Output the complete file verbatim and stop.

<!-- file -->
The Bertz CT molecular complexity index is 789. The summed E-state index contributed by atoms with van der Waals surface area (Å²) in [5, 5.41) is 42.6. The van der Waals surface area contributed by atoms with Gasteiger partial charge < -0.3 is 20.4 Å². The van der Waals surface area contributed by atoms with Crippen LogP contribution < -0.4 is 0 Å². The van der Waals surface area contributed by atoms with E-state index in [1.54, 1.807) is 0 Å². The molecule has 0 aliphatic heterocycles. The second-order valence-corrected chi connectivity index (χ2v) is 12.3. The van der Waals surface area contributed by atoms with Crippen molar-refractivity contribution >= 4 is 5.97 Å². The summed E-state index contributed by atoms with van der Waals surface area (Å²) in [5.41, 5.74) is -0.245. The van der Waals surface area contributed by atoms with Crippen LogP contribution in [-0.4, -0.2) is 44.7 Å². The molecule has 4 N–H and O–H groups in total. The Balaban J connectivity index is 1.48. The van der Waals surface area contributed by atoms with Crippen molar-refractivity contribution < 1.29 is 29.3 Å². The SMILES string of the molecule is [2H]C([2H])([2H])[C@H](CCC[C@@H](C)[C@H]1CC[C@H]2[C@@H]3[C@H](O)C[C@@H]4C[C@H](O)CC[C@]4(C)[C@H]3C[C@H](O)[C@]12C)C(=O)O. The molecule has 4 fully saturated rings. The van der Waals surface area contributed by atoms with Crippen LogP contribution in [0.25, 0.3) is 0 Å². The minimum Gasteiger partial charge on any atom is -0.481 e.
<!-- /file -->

The Bertz CT molecular complexity index is 789. The summed E-state index contributed by atoms with van der Waals surface area (Å²) in [5, 5.41) is 42.6. The van der Waals surface area contributed by atoms with Gasteiger partial charge < -0.3 is 20.4 Å². The van der Waals surface area contributed by atoms with Crippen LogP contribution < -0.4 is 0 Å². The van der Waals surface area contributed by atoms with E-state index in [1.54, 1.807) is 0 Å². The molecule has 0 aliphatic heterocycles. The second-order valence-corrected chi connectivity index (χ2v) is 12.3. The van der Waals surface area contributed by atoms with Crippen molar-refractivity contribution >= 4 is 5.97 Å². The summed E-state index contributed by atoms with van der Waals surface area (Å²) in [5.41, 5.74) is -0.245. The van der Waals surface area contributed by atoms with Crippen LogP contribution in [-0.4, -0.2) is 44.7 Å². The molecule has 4 N–H and O–H groups in total. The Balaban J connectivity index is 1.48. The van der Waals surface area contributed by atoms with Crippen molar-refractivity contribution < 1.29 is 29.3 Å². The SMILES string of the molecule is [2H]C([2H])([2H])[C@H](CCC[C@@H](C)[C@H]1CC[C@H]2[C@@H]3[C@H](O)C[C@@H]4C[C@H](O)CC[C@]4(C)[C@H]3C[C@H](O)[C@]12C)C(=O)O. The molecule has 4 fully saturated rings. The van der Waals surface area contributed by atoms with Crippen LogP contribution in [0.25, 0.3) is 0 Å². The minimum Gasteiger partial charge on any atom is -0.481 e.